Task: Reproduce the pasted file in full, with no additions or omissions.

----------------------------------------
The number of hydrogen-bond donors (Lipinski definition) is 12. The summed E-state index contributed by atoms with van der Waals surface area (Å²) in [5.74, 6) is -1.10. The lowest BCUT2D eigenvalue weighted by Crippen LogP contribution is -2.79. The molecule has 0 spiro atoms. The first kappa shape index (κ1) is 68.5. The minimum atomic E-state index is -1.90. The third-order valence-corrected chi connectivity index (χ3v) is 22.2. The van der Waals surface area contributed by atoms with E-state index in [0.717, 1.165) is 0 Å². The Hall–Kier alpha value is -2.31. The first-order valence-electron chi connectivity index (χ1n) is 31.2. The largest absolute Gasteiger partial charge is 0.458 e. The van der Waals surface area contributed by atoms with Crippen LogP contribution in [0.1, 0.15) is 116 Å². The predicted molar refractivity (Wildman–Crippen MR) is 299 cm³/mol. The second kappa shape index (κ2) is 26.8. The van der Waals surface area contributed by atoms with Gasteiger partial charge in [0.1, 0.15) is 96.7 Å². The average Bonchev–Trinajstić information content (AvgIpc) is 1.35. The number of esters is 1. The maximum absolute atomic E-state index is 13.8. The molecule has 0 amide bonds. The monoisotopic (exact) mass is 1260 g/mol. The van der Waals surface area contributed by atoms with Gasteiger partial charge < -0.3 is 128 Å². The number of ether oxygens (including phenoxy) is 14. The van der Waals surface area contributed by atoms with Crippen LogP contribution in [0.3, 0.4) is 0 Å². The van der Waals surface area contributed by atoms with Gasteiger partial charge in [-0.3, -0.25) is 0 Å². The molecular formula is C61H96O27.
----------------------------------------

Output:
The number of hydrogen-bond donors (Lipinski definition) is 12. The summed E-state index contributed by atoms with van der Waals surface area (Å²) in [5.74, 6) is -1.10. The lowest BCUT2D eigenvalue weighted by Crippen LogP contribution is -2.79. The molecule has 0 spiro atoms. The first kappa shape index (κ1) is 68.5. The minimum atomic E-state index is -1.90. The third-order valence-corrected chi connectivity index (χ3v) is 22.2. The van der Waals surface area contributed by atoms with E-state index in [0.717, 1.165) is 0 Å². The Hall–Kier alpha value is -2.31. The first-order valence-electron chi connectivity index (χ1n) is 31.2. The largest absolute Gasteiger partial charge is 0.458 e. The van der Waals surface area contributed by atoms with Crippen LogP contribution in [0.1, 0.15) is 116 Å². The predicted molar refractivity (Wildman–Crippen MR) is 299 cm³/mol. The second kappa shape index (κ2) is 26.8. The van der Waals surface area contributed by atoms with Gasteiger partial charge in [0.1, 0.15) is 96.7 Å². The average Bonchev–Trinajstić information content (AvgIpc) is 1.35. The number of esters is 1. The maximum absolute atomic E-state index is 13.8. The molecule has 0 amide bonds. The monoisotopic (exact) mass is 1260 g/mol. The van der Waals surface area contributed by atoms with Gasteiger partial charge < -0.3 is 128 Å². The number of ether oxygens (including phenoxy) is 14. The van der Waals surface area contributed by atoms with Crippen LogP contribution in [0.3, 0.4) is 0 Å². The van der Waals surface area contributed by atoms with Gasteiger partial charge in [-0.3, -0.25) is 0 Å². The molecular formula is C61H96O27.